Pregnant women warned of farmyard dangers
PREGNANT women should avoid close contact with animals that are giving, or have recently given birth, the Chief Medical Officer Dr Catherine Calderwood has advised.
The Scottish Government, along with other UK health departments, issues annual advice to pregnant women who come into close contact with sheep during lambing or other farm animals that are giving birth, which may risk their own health and that of their unborn child.
Dr Calderwood said: ‘Even though the number of pregnancies affected by contact with infected animals is extremely small, it’s very important pregnant women understand the risks and take appropriate precautions.
‘If pregnant women experience a fever, or flu-like symptoms, and think they might have acquired an infection from a farm-like environment, they must seek immediate medical advice.
‘These risks are not confined to the spring and do not only apply to sheep, but also to cattle and goats that have recently given birth. All can carry similar infections, uch as chlamydia, toxoplasma, listeria and Q fever.’
To avoid the possible risk of infection, pregnant women should:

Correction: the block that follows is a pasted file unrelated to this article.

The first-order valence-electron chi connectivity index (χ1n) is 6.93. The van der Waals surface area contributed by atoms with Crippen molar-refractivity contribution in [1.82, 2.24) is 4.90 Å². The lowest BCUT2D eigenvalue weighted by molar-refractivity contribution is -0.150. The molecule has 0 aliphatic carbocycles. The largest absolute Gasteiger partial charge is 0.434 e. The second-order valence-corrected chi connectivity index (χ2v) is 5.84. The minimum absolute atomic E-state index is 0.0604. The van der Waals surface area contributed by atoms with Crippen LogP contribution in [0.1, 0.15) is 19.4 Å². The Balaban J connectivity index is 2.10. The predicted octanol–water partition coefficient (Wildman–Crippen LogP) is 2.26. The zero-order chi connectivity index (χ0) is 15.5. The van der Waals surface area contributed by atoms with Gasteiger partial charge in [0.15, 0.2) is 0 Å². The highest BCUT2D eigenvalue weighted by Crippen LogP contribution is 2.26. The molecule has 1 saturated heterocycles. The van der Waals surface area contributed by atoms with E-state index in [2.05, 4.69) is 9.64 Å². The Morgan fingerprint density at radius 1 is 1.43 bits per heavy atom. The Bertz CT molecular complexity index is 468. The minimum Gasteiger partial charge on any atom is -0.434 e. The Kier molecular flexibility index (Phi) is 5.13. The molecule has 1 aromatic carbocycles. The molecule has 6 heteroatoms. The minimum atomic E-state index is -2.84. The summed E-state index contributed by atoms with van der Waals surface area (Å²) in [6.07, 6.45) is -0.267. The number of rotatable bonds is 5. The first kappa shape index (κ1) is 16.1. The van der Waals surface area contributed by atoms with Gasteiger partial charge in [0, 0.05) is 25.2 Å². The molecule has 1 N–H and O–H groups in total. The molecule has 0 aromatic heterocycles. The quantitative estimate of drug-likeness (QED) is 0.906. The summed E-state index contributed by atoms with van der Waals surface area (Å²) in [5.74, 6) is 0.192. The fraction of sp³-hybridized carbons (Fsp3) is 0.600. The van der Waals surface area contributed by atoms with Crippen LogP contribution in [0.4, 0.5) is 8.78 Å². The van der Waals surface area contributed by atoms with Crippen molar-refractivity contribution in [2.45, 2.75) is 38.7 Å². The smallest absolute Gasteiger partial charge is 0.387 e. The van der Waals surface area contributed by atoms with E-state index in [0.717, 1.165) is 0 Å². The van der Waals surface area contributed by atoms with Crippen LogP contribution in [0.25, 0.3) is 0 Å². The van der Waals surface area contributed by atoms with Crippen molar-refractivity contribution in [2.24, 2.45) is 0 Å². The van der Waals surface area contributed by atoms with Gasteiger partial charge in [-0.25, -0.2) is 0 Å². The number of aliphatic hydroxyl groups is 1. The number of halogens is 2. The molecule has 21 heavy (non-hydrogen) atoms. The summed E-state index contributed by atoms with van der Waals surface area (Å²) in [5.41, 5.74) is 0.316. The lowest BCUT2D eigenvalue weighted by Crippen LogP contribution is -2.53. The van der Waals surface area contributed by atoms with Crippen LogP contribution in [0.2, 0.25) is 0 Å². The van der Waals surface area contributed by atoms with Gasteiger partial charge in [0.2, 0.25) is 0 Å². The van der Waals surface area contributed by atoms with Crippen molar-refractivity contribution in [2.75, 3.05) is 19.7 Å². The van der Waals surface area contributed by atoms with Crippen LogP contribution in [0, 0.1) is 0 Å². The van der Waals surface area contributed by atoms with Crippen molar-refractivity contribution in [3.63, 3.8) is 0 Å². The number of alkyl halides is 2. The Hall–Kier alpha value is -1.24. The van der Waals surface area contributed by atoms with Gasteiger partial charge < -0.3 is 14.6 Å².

Not help to lamb or milk ewes, or to provide assistance with a cow that is calving or a nanny goat that is kidding.
Avoid contact with aborted or new-born lambs, calves or kids or with the afterbirth, birthing fluids or materials contaminated by such birth products.
Avoid handling, including washing, clothing, boots or any materials that may have come into contact with animals that have recently given birth, their young or afterbirths. Potentially contaminated clothing will be safe to handle after being washed on a hot cycle.
Ensure contacts or partners who have attended lambing ewes or other animals giving birth take appropriate health and hygiene precautions, including the wearing of personal protective equipment and clothing and adequate washing to remove any potential contamination.
Farmers and livestock keepers have a responsibility to minimise the risks to pregnant women, including members of their family, the public and professional staff visiting farms.